The Fürstner Synthesis of Sinulariadiolide
Sinulariadiolide (3) was isolated from the Okinawan soft coral Sinularia in 1996. Alois Fürstner of the Max-Planck-Institut für Kohlenforschung envisioned the preparation of 3 by alkyne metathesis of 1 to 2, followed by transannular ring closure (J. Am. Chem. Soc. 2019, 141, 805. )
The preparation of the alcohol portion of ester 1 began with geranic acid (4). Esterification followed by ozonolysis led to 5, that was coupled with 6 to give 7. Usually with such oxidations the N-O bond is cleaved immediately, but in this case the authors found that the tetramethylpiperidyl group served well to protect the alcohol, promoting stereoselective addition of 8 to give, after silylation, the alkyne 9. Net enantioselective conjugate hydroxylation then completed the assembly of 10. Through the algebra of sequential enantioselective transformation, the diastereomer 10 was delivered in high ee.
The acid portion of ester 1 was prepared from commercial carvone (11). Epoxidation followed by Eschenmoser fragmentation led to 12, that was oxidized in the presence of the acid scavenger 13 to give 14.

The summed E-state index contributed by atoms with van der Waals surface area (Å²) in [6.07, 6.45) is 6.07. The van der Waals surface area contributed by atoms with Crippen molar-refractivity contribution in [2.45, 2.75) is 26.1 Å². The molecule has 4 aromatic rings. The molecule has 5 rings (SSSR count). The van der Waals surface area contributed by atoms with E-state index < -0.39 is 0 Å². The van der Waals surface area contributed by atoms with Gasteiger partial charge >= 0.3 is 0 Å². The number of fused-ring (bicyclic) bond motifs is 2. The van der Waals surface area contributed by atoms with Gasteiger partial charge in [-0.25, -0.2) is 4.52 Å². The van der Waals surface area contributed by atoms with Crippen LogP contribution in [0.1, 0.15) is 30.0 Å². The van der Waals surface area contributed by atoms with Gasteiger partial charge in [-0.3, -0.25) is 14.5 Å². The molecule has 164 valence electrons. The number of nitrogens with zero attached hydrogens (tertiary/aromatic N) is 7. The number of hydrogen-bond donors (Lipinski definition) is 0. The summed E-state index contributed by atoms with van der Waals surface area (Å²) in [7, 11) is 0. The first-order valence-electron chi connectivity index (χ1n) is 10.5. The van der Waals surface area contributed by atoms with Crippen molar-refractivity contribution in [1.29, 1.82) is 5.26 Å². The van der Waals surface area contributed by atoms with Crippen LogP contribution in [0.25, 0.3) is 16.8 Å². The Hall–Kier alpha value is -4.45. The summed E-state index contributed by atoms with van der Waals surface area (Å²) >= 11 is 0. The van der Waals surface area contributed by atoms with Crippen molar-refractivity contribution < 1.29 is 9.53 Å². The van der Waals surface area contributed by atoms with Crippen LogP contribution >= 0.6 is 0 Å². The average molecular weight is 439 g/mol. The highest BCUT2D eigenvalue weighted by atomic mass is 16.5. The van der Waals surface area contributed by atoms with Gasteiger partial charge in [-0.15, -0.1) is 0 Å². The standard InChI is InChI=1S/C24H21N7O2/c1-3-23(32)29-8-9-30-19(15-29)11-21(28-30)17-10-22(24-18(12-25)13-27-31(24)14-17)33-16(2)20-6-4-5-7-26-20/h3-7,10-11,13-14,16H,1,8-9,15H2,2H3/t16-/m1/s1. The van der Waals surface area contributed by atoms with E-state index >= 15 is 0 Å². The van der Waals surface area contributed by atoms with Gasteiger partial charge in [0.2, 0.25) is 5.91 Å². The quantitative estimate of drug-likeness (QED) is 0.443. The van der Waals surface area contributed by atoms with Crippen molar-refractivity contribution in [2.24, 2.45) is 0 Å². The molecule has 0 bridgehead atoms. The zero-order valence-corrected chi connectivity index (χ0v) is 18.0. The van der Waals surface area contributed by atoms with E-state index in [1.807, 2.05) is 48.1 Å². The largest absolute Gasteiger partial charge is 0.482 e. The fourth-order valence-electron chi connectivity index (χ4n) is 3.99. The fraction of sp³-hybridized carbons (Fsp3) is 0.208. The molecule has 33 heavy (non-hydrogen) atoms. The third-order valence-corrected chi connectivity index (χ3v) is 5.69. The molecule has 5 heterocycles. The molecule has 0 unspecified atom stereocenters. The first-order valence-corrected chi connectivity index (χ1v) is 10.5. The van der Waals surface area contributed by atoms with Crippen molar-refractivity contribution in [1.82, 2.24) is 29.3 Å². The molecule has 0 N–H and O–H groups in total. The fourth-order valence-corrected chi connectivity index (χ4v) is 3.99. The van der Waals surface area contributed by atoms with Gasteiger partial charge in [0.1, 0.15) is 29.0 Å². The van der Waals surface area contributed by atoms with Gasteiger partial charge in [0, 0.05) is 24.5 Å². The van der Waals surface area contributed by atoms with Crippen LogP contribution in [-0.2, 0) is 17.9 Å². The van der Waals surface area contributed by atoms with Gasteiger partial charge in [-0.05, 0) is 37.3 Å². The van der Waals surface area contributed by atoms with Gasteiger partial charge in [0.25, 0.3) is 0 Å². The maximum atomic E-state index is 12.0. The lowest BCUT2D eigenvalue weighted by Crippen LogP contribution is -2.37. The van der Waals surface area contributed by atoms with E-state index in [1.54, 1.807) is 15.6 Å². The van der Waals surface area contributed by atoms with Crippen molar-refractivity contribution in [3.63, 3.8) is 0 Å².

The combination of the two fragments was effected by first acylating 15 with 14. On warming, this led to the in situ generation of the acyl ketene, that coupled with 10 to give 16. In preparation for the Mo-catalyzed metathesis, the β-ketoester was masked as the enol acetate and the silyl ether was deprotected, to give 1.
Following metathesis the durable TMP group was removed, to give 1. Hydroxyl-directed stannylation followed by methoxycarbonylation led to 18. Activation of the diol as the cyclic carbonate then set the stage for a remarkable series of transformations. Methoxide removal of the acetyl group generated an enolate that added in an intramolecular sense to the unsaturated ester, the constraints of the ring conformation directing the relative configuration. β-Elimination from the newly-formed enolate led to the unsaturated lactone, that underwent diastereoselective conjugate addition of methoxide. The methyl ether was then deprotected in the presence of 13 to give sinulariadiolide (3).